Release Date: April 5, 2016
Publisher: Delacorte Press
Age Group: Young Adult
Buy: Amazon / Barnes & Noble / IndieBound
What if the person you need the most is someone you’ve never met?
Everything about Jessie is wrong. At least, that’s what it feels like during her first week of junior year at her new ultra-intimidating prep school in Los Angeles. Just when she’s thinking about hightailing it back to Chicago, she gets an email from a person calling themselves Somebody/Nobody (SN for short), offering to help her navigate the wilds of Wood Valley High School. Is it an elaborate hoax? Or can she rely on SN for some much-needed help?
It’s been barely two years since her mother’s death, and because her father eloped with a woman he met online, Jessie has been forced to move across the country to live with her stepmonster and her pretentious teenage son.
In a leap of faith—or an act of complete desperation—Jessie begins to rely on SN, and SN quickly becomes her lifeline and closest ally. Jessie can’t help wanting to meet SN in person. But are some mysteries better left unsolved?
I knew I was going to enjoy Tell Me Three Things the moment I read the jacket copy. Sharp and delightful yet raw and chock full of emotion, Julie Buxbaum's debut YA novel is a contemporary story that truly captures the complexity of living with loss and navigating the waves of change that follow.
Jessie's world is rocked when, in the wake of her mother's death, her father marries a woman he met online and uproots their family to move to
and into a life that's wholly unfamiliar and often uncomfortable. New
step-family, strange house that's less than homey, and, of course, a new
With her father focused on his new bride, Jessie's only lifeline arrives via email. The sender offers her unprecedented insider knowledge of her new surroundings at
. Anything she wants to know is hers for
the asking. Well, except for the obvious... "Who are you?" Of course this leads to hilarious attempts and
huge leaps to conclusions in an effort to unmask the mysterious person known
only as Somebody Nobody. Wood
Many of the characters in Tell Me Three Things are dealing with grief in some capacity, and the author does a wonderful job of touching on their unique ways of coping. I think Jessie puts it best when she describes her state as "this ugly swamp of humaness." There are also a few very personal grieving mechanisms in the book, which I appreciate but can't get into without giving too much away.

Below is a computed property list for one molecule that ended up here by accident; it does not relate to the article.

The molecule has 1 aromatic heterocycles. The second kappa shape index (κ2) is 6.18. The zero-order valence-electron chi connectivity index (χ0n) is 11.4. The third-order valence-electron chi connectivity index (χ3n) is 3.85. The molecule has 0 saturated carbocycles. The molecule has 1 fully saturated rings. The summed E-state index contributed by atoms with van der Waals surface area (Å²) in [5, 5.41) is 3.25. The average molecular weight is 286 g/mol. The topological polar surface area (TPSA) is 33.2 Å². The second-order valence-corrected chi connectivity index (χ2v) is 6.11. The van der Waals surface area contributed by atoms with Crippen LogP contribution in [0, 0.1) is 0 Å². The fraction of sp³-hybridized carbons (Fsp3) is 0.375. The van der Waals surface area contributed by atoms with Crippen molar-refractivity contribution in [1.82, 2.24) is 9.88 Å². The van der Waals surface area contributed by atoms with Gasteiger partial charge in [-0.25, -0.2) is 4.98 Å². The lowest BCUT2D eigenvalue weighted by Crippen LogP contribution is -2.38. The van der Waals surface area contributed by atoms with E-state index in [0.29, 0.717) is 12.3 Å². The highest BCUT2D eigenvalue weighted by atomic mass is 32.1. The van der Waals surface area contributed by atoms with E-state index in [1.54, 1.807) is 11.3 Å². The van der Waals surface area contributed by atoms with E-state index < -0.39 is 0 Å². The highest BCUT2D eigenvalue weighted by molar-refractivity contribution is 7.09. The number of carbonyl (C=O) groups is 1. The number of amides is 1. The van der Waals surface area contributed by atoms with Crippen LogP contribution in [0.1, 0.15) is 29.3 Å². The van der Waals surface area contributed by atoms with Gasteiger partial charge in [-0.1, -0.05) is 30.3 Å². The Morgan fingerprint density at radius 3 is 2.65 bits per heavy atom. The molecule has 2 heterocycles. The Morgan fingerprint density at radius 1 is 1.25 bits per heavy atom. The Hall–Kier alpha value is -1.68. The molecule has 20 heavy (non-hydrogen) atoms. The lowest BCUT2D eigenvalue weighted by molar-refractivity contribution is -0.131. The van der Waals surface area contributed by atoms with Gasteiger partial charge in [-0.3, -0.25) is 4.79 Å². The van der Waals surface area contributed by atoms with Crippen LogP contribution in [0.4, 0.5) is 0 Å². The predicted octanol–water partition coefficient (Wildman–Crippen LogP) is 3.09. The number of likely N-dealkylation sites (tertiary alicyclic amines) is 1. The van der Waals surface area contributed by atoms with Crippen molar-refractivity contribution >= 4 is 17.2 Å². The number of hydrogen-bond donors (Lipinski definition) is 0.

Buxbaum nailed the pacing of this story. Once I was invested, which was fairly early on, it was an absolute race to the finish. That being said, I figured out what was going on not long after that. My exact words to the Twitterverse were: "I'm confident I know where you're going Book, but I like your style."
On background, I tend to be that girl anyway. I dissect words and plot points and decipher things a little faster than most. (Or so say my friends who are perpetually annoyed by this phenomena.) The unusual thing about Tell Me Three Things is that after I had sussed out what was going on with Somebody Nobody, I didn't tune out.
I just didn't quite feel like the game was over... so I kept reading. I could have easily flipped to the end, affirmed my suspicions and called it read, but I didn't. In my opinion, that's a credit to the author. A big one.
I'm not sure what to pinpoint here, but think about it... Something kept me reading, whether it was the writing or the pacing or the characters. I stayed invested, and that's the number on job of a storyteller - Suck readers in until the end!
I did have some small gripes along the way, like how all the boys are too cute, yet different from each other and we notice all their differences all the time. But honestly who hasn't been there while reading a YA novel with even the slightest hint of romance? They're teens, their hormones are raging... We get it.
Beyond the small stuff, I thoroughly enjoyed this one. It's sweet and funny with some very poignant moments and some subtle messages that aren't to be overlooked in the mess of high school mean girls and swoon-worthy boys.